God rules in the kingdom of men, manipulating events in accordance with the prophetic plan.  The Jordanian government pursues policies and actions which it regards as being in its best interests, but we may be certain that the outcome will be in accordance with the divine plan as revealed in the prophets.  Our awareness of the demise of ancient Moab and of its role in the latter days ought to have a sobering impact upon us, especially as we see evidence that the current occupant of Moab already is well placed to play the part described in Isaiah 16.  Let us resolve never to be proud and haughty like ancient Moab, never to magnify ourselves against the LORD.  And let us look with eager anticipation to the day when “the spoiler ceaseth, the oppressors are consumed out of the land”, and David’s throne is re-established in Jerusalem.

Geoff Henstock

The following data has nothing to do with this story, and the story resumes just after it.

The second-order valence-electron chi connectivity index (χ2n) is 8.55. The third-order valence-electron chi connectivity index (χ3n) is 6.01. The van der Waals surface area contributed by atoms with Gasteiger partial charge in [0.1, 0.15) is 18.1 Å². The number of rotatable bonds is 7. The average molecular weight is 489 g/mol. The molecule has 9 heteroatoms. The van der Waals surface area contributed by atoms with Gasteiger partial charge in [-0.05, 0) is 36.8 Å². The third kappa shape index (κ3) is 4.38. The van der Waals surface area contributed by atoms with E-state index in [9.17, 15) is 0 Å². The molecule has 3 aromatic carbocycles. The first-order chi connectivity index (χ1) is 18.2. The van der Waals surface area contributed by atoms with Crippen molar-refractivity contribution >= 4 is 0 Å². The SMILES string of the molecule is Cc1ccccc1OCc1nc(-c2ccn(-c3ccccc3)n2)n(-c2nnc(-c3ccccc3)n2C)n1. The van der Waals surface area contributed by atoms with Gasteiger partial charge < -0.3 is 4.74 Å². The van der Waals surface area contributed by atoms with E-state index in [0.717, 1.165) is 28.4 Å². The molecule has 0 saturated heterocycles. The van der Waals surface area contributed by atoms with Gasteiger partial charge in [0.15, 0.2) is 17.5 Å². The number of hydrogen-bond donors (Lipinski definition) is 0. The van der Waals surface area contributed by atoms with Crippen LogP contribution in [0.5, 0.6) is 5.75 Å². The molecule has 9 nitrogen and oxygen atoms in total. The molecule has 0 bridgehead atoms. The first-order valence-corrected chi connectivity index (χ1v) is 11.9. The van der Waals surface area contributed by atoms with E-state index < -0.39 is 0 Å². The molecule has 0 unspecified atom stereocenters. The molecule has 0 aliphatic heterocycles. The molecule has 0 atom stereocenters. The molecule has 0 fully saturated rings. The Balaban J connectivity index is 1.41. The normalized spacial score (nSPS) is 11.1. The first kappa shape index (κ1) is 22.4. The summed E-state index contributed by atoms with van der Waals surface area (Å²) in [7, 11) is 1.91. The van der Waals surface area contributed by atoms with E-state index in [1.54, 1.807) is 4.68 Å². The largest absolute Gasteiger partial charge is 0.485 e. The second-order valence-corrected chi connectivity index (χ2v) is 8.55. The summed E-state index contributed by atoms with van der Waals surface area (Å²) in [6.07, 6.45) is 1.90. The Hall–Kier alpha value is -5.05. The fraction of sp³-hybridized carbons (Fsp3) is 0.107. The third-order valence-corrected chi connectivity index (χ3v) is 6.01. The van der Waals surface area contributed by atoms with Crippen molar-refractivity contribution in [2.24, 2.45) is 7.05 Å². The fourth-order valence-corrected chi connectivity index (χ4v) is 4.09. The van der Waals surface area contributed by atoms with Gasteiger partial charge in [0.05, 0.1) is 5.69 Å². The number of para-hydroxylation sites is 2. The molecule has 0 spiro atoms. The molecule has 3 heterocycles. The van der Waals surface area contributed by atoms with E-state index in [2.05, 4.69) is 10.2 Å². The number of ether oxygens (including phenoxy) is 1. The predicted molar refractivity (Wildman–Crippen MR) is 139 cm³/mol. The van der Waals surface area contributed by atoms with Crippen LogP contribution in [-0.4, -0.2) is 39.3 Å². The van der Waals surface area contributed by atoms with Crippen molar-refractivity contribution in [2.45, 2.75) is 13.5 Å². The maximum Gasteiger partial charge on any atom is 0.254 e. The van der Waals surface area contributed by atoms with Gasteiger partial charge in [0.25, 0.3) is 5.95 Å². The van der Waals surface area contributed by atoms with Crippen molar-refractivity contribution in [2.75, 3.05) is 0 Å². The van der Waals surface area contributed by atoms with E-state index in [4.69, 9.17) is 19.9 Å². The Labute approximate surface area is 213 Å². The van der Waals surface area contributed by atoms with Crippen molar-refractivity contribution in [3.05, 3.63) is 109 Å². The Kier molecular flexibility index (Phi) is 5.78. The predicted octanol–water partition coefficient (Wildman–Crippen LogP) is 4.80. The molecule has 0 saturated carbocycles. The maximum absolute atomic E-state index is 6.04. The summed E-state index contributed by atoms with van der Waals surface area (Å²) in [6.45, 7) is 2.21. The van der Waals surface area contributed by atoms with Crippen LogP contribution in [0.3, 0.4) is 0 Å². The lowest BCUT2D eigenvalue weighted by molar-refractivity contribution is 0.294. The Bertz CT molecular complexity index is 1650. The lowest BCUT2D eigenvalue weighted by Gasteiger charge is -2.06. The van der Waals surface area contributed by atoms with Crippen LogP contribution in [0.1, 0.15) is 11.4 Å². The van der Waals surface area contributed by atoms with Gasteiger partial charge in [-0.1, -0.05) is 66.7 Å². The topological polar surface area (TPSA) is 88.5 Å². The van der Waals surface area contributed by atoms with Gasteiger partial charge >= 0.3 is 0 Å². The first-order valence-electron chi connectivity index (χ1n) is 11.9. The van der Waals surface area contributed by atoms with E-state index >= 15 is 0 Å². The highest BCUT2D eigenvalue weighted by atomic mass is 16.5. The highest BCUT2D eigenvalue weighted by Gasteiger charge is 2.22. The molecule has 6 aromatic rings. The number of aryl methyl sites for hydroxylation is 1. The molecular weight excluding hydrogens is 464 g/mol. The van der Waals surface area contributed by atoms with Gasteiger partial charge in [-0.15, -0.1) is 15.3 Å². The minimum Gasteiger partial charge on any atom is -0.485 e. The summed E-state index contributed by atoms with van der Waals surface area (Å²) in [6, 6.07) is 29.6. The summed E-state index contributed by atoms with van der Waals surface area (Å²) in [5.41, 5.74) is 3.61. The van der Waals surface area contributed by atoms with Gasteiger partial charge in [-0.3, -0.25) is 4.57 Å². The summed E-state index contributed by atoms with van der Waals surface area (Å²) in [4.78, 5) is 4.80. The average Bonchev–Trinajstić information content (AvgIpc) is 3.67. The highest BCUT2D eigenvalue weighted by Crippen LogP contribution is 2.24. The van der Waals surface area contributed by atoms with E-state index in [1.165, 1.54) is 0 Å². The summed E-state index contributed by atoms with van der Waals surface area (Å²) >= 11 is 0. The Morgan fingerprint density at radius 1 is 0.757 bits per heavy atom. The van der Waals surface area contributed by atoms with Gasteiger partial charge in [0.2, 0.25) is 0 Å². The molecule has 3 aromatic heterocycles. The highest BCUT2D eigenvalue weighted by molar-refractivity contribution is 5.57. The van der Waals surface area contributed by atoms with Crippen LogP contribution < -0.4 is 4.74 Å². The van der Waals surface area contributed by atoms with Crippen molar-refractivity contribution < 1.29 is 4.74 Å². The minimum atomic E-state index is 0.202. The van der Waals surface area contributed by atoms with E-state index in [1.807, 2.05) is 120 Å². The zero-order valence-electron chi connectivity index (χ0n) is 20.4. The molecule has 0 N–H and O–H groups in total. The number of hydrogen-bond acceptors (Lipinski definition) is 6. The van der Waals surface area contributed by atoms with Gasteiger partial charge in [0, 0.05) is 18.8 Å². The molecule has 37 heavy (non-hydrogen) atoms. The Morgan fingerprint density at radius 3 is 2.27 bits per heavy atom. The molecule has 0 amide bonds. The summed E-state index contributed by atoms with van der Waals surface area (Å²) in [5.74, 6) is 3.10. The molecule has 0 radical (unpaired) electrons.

[1] John Thomas, Exposition of Daniel, page 90.

[2] For a discussion of the relevance of Jeremiah 48 to saints today see the article “Judgment on Moab” in The Christadelphian, December 2013.

[3] Table copied from Sid Levett and Geoff Henstock, The Sign of His Coming, page 142.

[4] The only other Gentile nation of which the Bible says God will bring again its captivity in the latter days is Elam, which equates to modern Iran (Jeremiah 49:39).  Iran also plays a part in events at this time (Ezekiel 38:5), along with Libya and Ethiopia who also are mentioned in Daniel 11:43.

[5] Jewish tradition says the king of Moab betrayed David and murdered David’s parents but the Bible is silent about this; verse 4 certainly does not hint at anything untoward happening to them while refugees in Moab.

Re-produced here with the kind permission of Bro Henstock and the Tesimony Magazine